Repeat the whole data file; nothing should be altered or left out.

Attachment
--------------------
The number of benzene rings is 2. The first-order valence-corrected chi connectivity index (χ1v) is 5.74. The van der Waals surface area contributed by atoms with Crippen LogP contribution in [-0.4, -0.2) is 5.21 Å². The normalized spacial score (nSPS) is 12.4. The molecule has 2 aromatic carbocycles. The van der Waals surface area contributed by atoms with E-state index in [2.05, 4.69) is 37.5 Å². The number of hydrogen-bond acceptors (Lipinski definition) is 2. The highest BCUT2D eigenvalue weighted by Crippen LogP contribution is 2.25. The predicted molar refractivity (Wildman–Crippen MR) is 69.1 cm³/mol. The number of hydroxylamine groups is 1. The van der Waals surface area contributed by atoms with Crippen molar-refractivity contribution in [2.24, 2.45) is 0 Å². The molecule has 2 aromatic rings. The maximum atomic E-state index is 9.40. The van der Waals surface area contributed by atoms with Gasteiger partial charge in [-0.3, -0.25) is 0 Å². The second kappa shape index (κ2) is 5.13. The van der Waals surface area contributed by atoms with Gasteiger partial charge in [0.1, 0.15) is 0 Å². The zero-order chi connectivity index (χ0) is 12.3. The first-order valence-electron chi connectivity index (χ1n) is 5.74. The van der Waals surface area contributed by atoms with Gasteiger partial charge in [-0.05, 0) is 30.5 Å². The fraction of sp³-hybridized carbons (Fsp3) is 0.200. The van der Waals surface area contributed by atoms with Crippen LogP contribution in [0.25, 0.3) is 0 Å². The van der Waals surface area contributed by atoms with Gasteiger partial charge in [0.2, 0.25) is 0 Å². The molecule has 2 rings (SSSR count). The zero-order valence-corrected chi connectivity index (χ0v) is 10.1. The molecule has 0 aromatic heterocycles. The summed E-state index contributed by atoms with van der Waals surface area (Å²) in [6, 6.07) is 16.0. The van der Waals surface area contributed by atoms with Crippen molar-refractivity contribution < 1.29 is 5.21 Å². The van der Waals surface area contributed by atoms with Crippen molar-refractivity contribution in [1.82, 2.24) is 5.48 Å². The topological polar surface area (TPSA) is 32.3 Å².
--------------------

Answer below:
The number of benzene rings is 2. The first-order valence-corrected chi connectivity index (χ1v) is 5.74. The van der Waals surface area contributed by atoms with Crippen LogP contribution in [-0.4, -0.2) is 5.21 Å². The normalized spacial score (nSPS) is 12.4. The molecule has 2 aromatic carbocycles. The van der Waals surface area contributed by atoms with E-state index in [2.05, 4.69) is 37.5 Å². The number of hydrogen-bond acceptors (Lipinski definition) is 2. The highest BCUT2D eigenvalue weighted by Crippen LogP contribution is 2.25. The predicted molar refractivity (Wildman–Crippen MR) is 69.1 cm³/mol. The number of hydroxylamine groups is 1. The van der Waals surface area contributed by atoms with Crippen molar-refractivity contribution in [2.24, 2.45) is 0 Å². The molecule has 2 aromatic rings. The maximum atomic E-state index is 9.40. The van der Waals surface area contributed by atoms with Gasteiger partial charge in [-0.3, -0.25) is 0 Å². The second kappa shape index (κ2) is 5.13. The van der Waals surface area contributed by atoms with Gasteiger partial charge in [0.1, 0.15) is 0 Å². The zero-order chi connectivity index (χ0) is 12.3. The first-order valence-electron chi connectivity index (χ1n) is 5.74. The van der Waals surface area contributed by atoms with Gasteiger partial charge in [-0.05, 0) is 30.5 Å². The fraction of sp³-hybridized carbons (Fsp3) is 0.200. The van der Waals surface area contributed by atoms with Crippen LogP contribution in [0.25, 0.3) is 0 Å². The van der Waals surface area contributed by atoms with Gasteiger partial charge in [0.2, 0.25) is 0 Å². The molecule has 2 rings (SSSR count). The zero-order valence-corrected chi connectivity index (χ0v) is 10.1. The molecule has 0 aromatic heterocycles. The summed E-state index contributed by atoms with van der Waals surface area (Å²) in [6, 6.07) is 16.0. The van der Waals surface area contributed by atoms with Crippen molar-refractivity contribution < 1.29 is 5.21 Å². The van der Waals surface area contributed by atoms with Crippen molar-refractivity contribution in [1.82, 2.24) is 5.48 Å². The topological polar surface area (TPSA) is 32.3 Å².